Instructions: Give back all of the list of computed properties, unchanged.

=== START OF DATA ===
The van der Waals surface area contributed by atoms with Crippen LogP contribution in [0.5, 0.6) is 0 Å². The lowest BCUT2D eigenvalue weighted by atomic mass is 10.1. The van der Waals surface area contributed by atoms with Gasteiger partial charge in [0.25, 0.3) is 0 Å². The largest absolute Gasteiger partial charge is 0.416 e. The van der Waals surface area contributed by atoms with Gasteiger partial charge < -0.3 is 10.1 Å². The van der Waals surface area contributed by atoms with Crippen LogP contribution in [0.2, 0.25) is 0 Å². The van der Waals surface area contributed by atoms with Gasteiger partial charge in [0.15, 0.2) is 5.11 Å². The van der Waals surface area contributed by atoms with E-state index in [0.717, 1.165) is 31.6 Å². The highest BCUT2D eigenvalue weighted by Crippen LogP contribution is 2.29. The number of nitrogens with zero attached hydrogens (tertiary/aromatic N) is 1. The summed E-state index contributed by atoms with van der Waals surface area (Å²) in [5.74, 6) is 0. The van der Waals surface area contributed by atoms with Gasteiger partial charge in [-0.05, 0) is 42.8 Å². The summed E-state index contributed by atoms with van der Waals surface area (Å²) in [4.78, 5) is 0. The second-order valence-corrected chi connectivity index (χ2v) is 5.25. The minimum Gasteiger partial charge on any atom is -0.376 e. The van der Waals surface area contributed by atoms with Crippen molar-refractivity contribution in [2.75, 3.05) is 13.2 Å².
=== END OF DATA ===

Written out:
The van der Waals surface area contributed by atoms with Crippen LogP contribution in [0.5, 0.6) is 0 Å². The lowest BCUT2D eigenvalue weighted by atomic mass is 10.1. The van der Waals surface area contributed by atoms with Gasteiger partial charge in [0.25, 0.3) is 0 Å². The largest absolute Gasteiger partial charge is 0.416 e. The van der Waals surface area contributed by atoms with Gasteiger partial charge < -0.3 is 10.1 Å². The van der Waals surface area contributed by atoms with Crippen LogP contribution in [0.2, 0.25) is 0 Å². The van der Waals surface area contributed by atoms with Gasteiger partial charge in [0.15, 0.2) is 5.11 Å². The van der Waals surface area contributed by atoms with E-state index in [0.717, 1.165) is 31.6 Å². The highest BCUT2D eigenvalue weighted by Crippen LogP contribution is 2.29. The number of nitrogens with zero attached hydrogens (tertiary/aromatic N) is 1. The summed E-state index contributed by atoms with van der Waals surface area (Å²) in [5.74, 6) is 0. The van der Waals surface area contributed by atoms with Gasteiger partial charge in [-0.05, 0) is 42.8 Å². The summed E-state index contributed by atoms with van der Waals surface area (Å²) in [4.78, 5) is 0. The second-order valence-corrected chi connectivity index (χ2v) is 5.25. The minimum Gasteiger partial charge on any atom is -0.376 e. The van der Waals surface area contributed by atoms with Crippen molar-refractivity contribution in [2.75, 3.05) is 13.2 Å².